Monday morning, March 28 began like most other days for Kirsta Heighes. The Dallastown Area High School sophomore got on the bus, ready to start a new week at school.
Kirsta's bus rolled to a stop when she arrived at school and she grabbed her book bag from the open seat next to her. She was sitting in a seat towards the back of the bus where the tire well protrudes from the floor.
When she stood up, her foot pressing down on a seam where the tire meets the bus floor, the floor gave out. Kirsta's foot fell through the bottom of the bus. Metal scraps from the bus floor closed around her ankle. Kirsta was stuck, unable to pull her foot back up as it hung inches from the tire.
"It was like a Chinese finger trap; it started pinning my ankle," Kirsta remembered.
She wasn't scared, until the bus began to move again. The bus driver still had to drop middle school kids off a half mile down the road. Kirsta yelled at the driver to stop, but the driver never heard her pleas.
"In my head I was thinking, wow, I could lose my leg," Kirsta says.
Eventually, her driver came to the back of the bus and saw Kirsta stuck, her foot dangling out the bottom of the bus. Kirsta says she was fortunate to walk away from the incident with minor scrapes and bruises.
Durham School Services, which manages transportation for Dallastown Area School District, says they took the bus out of service immediately. The bus involved, Bus S2, is a 15-year-old spare bus only in use because the route's normal bus was out of service this day. Pennsylvania State Police began an investigation which determined Kirsta's accident was caused by a defective weld in the seam where the floor meets the tire well.
State police also discovered "minor violations" to Bus S2, involving its stickers and documents, according to Tpr. Edward Asbury, but nothing, he said, which would cause the bus to be taken off the road prior to Kirsta's foot incident.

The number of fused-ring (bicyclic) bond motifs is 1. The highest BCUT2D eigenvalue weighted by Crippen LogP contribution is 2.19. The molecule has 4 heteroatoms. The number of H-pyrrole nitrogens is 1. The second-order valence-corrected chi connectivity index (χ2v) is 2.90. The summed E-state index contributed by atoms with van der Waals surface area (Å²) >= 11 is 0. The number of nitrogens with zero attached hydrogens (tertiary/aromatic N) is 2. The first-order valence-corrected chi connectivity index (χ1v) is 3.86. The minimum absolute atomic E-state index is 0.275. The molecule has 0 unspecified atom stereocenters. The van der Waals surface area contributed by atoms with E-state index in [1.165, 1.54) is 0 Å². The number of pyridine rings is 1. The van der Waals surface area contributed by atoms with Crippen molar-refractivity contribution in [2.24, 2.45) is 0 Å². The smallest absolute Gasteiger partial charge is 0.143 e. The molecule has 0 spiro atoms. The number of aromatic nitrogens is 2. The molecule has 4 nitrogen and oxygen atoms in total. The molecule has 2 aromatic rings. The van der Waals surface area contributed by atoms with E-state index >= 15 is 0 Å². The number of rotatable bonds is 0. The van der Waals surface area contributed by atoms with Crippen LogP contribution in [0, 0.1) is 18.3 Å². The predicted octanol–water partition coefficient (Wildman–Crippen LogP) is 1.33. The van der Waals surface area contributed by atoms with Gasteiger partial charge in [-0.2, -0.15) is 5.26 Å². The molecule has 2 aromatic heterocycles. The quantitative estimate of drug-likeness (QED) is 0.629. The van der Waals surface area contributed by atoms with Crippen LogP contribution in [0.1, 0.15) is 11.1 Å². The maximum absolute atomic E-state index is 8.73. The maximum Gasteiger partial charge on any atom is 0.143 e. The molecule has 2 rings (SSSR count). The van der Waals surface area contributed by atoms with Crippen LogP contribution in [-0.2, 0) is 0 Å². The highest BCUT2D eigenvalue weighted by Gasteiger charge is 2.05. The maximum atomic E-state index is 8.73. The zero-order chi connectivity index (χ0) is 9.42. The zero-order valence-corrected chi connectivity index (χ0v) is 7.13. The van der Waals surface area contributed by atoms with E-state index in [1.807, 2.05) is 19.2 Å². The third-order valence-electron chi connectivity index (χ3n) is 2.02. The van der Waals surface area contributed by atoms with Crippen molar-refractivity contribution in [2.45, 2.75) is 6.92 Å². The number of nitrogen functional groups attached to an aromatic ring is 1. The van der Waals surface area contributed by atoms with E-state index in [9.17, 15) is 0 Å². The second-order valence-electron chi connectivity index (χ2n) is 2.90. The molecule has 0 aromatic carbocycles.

FOX43 reported on the incident in late-March, and within days, numerous complaints were called in and e-mailed to our newsroom. Many of the concerns included questions about the Durham's inspection process. All school buses in Pennsylvania must undergo two official inspections: one by state police, and a second by a certified garage. Most buses also perform their own maintenance checks. According to Durham School Services corporate spokeswoman Molly Hart, Durham buses undergo routine maintenance checks every 90 days.
However, in an April 6 e-mail to Ms. Hart, FOX43 learned Durham School Services' last maintenance inspection on Bus S2 was performed on March 8, twenty days before Kirsta Heighes' incident occurred.
FOX43 also received pictures of Bus S2 from anonymous source, taken from Durham's Dallastown bus lot in Yoe Borough. The photos show angles of the hole where Kirsta's foot fell through, both from inside and underneath the bus. There is also a picture of the bus steps, which appear rusty and corroding.
FOX43 showed Tpr. Asbury the pictures, who agreed with the assessment, saying, "The steps look very worn."
Fighting rust and corrosion is one of the biggest